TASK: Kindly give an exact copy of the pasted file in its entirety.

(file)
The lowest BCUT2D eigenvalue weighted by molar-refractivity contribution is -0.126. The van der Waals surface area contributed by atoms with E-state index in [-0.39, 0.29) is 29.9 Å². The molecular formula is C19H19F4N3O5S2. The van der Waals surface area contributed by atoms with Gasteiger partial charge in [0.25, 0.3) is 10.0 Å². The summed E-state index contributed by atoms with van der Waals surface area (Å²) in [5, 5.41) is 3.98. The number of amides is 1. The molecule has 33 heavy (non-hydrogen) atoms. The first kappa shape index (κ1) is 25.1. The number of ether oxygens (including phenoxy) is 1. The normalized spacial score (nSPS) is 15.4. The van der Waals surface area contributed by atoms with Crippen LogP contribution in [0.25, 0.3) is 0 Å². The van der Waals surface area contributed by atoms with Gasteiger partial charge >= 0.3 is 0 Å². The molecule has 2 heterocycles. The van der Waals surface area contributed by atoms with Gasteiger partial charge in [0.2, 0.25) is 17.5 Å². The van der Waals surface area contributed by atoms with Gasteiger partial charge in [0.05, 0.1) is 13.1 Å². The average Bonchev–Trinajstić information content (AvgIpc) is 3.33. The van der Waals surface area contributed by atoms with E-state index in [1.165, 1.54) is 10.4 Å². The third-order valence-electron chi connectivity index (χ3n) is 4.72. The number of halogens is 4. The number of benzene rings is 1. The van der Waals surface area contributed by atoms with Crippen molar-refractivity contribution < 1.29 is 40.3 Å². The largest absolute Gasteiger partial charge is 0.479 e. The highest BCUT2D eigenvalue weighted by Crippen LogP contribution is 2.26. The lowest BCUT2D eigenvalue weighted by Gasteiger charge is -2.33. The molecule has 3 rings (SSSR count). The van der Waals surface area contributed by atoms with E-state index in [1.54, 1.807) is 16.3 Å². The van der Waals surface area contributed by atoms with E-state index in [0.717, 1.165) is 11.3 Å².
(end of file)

The lowest BCUT2D eigenvalue weighted by molar-refractivity contribution is -0.126. The van der Waals surface area contributed by atoms with E-state index in [-0.39, 0.29) is 29.9 Å². The molecular formula is C19H19F4N3O5S2. The van der Waals surface area contributed by atoms with Gasteiger partial charge in [0.25, 0.3) is 10.0 Å². The summed E-state index contributed by atoms with van der Waals surface area (Å²) in [5, 5.41) is 3.98. The number of amides is 1. The molecule has 33 heavy (non-hydrogen) atoms. The first kappa shape index (κ1) is 25.1. The number of ether oxygens (including phenoxy) is 1. The normalized spacial score (nSPS) is 15.4. The van der Waals surface area contributed by atoms with Crippen LogP contribution in [0.25, 0.3) is 0 Å². The van der Waals surface area contributed by atoms with Gasteiger partial charge >= 0.3 is 0 Å². The molecule has 2 heterocycles. The van der Waals surface area contributed by atoms with Gasteiger partial charge in [0.2, 0.25) is 17.5 Å². The van der Waals surface area contributed by atoms with Gasteiger partial charge in [0.05, 0.1) is 13.1 Å². The average Bonchev–Trinajstić information content (AvgIpc) is 3.33. The van der Waals surface area contributed by atoms with E-state index in [1.165, 1.54) is 10.4 Å². The third-order valence-electron chi connectivity index (χ3n) is 4.72. The number of halogens is 4. The number of benzene rings is 1. The van der Waals surface area contributed by atoms with Crippen molar-refractivity contribution < 1.29 is 40.3 Å². The largest absolute Gasteiger partial charge is 0.479 e. The highest BCUT2D eigenvalue weighted by Crippen LogP contribution is 2.26. The lowest BCUT2D eigenvalue weighted by Gasteiger charge is -2.33. The molecule has 3 rings (SSSR count). The van der Waals surface area contributed by atoms with E-state index in [1.54, 1.807) is 16.3 Å². The van der Waals surface area contributed by atoms with E-state index in [0.717, 1.165) is 11.3 Å².